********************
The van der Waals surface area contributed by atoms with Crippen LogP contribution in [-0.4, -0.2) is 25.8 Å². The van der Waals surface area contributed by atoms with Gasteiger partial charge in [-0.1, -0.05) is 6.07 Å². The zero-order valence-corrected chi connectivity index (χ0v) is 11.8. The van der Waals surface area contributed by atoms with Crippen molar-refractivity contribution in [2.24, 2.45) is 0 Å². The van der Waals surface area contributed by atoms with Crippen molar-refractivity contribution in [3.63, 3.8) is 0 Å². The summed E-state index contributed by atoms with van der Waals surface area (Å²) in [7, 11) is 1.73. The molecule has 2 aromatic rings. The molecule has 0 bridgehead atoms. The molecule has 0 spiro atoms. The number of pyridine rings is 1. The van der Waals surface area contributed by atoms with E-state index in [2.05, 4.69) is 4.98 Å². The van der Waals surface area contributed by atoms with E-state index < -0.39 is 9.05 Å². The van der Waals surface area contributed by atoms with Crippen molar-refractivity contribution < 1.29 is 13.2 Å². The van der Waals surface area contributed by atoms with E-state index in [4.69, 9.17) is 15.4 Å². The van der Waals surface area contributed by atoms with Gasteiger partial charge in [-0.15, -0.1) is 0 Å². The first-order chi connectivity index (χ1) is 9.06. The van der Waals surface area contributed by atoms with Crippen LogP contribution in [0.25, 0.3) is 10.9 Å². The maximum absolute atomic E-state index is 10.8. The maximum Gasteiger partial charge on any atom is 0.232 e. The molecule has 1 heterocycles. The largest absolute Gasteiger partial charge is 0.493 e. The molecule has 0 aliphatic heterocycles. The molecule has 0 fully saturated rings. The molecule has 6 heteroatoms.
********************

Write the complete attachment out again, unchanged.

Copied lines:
The van der Waals surface area contributed by atoms with Crippen LogP contribution in [-0.4, -0.2) is 25.8 Å². The van der Waals surface area contributed by atoms with Gasteiger partial charge in [-0.1, -0.05) is 6.07 Å². The zero-order valence-corrected chi connectivity index (χ0v) is 11.8. The van der Waals surface area contributed by atoms with Crippen molar-refractivity contribution in [2.24, 2.45) is 0 Å². The van der Waals surface area contributed by atoms with Crippen molar-refractivity contribution in [3.63, 3.8) is 0 Å². The summed E-state index contributed by atoms with van der Waals surface area (Å²) in [7, 11) is 1.73. The molecule has 2 aromatic rings. The molecule has 0 bridgehead atoms. The molecule has 0 spiro atoms. The number of pyridine rings is 1. The van der Waals surface area contributed by atoms with E-state index in [2.05, 4.69) is 4.98 Å². The van der Waals surface area contributed by atoms with E-state index < -0.39 is 9.05 Å². The van der Waals surface area contributed by atoms with Crippen molar-refractivity contribution < 1.29 is 13.2 Å². The van der Waals surface area contributed by atoms with E-state index in [4.69, 9.17) is 15.4 Å². The van der Waals surface area contributed by atoms with Gasteiger partial charge in [-0.15, -0.1) is 0 Å². The first-order chi connectivity index (χ1) is 9.06. The van der Waals surface area contributed by atoms with Crippen LogP contribution in [0.25, 0.3) is 10.9 Å². The maximum absolute atomic E-state index is 10.8. The maximum Gasteiger partial charge on any atom is 0.232 e. The molecule has 1 heterocycles. The largest absolute Gasteiger partial charge is 0.493 e. The molecule has 0 aliphatic heterocycles. The molecule has 0 fully saturated rings. The molecule has 6 heteroatoms.